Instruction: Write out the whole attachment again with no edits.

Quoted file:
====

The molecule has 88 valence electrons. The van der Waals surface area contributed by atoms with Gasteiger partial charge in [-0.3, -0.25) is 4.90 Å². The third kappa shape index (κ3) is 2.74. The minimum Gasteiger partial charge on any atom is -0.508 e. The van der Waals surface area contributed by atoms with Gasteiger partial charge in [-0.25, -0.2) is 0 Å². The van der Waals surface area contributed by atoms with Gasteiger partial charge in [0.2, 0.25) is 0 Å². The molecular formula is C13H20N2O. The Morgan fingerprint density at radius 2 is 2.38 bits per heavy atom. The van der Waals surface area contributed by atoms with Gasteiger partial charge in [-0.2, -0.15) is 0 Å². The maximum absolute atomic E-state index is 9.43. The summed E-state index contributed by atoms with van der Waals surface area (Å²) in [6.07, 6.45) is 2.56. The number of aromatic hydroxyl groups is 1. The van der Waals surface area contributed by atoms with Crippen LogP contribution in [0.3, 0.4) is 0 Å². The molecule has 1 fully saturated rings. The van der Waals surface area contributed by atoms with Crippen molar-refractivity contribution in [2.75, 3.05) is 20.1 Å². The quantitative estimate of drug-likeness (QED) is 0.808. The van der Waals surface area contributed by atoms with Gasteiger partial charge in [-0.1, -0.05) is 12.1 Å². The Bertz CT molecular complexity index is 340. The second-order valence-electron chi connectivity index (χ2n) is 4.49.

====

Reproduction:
The molecule has 88 valence electrons. The van der Waals surface area contributed by atoms with Gasteiger partial charge in [-0.3, -0.25) is 4.90 Å². The third kappa shape index (κ3) is 2.74. The minimum Gasteiger partial charge on any atom is -0.508 e. The van der Waals surface area contributed by atoms with Gasteiger partial charge in [-0.25, -0.2) is 0 Å². The van der Waals surface area contributed by atoms with Gasteiger partial charge in [0.2, 0.25) is 0 Å². The molecular formula is C13H20N2O. The Morgan fingerprint density at radius 2 is 2.38 bits per heavy atom. The van der Waals surface area contributed by atoms with Gasteiger partial charge in [-0.2, -0.15) is 0 Å². The maximum absolute atomic E-state index is 9.43. The summed E-state index contributed by atoms with van der Waals surface area (Å²) in [6.07, 6.45) is 2.56. The number of aromatic hydroxyl groups is 1. The van der Waals surface area contributed by atoms with Crippen LogP contribution in [0.3, 0.4) is 0 Å². The molecule has 1 fully saturated rings. The van der Waals surface area contributed by atoms with Crippen molar-refractivity contribution in [2.75, 3.05) is 20.1 Å². The quantitative estimate of drug-likeness (QED) is 0.808. The van der Waals surface area contributed by atoms with Gasteiger partial charge in [-0.1, -0.05) is 12.1 Å². The Bertz CT molecular complexity index is 340. The second-order valence-electron chi connectivity index (χ2n) is 4.49.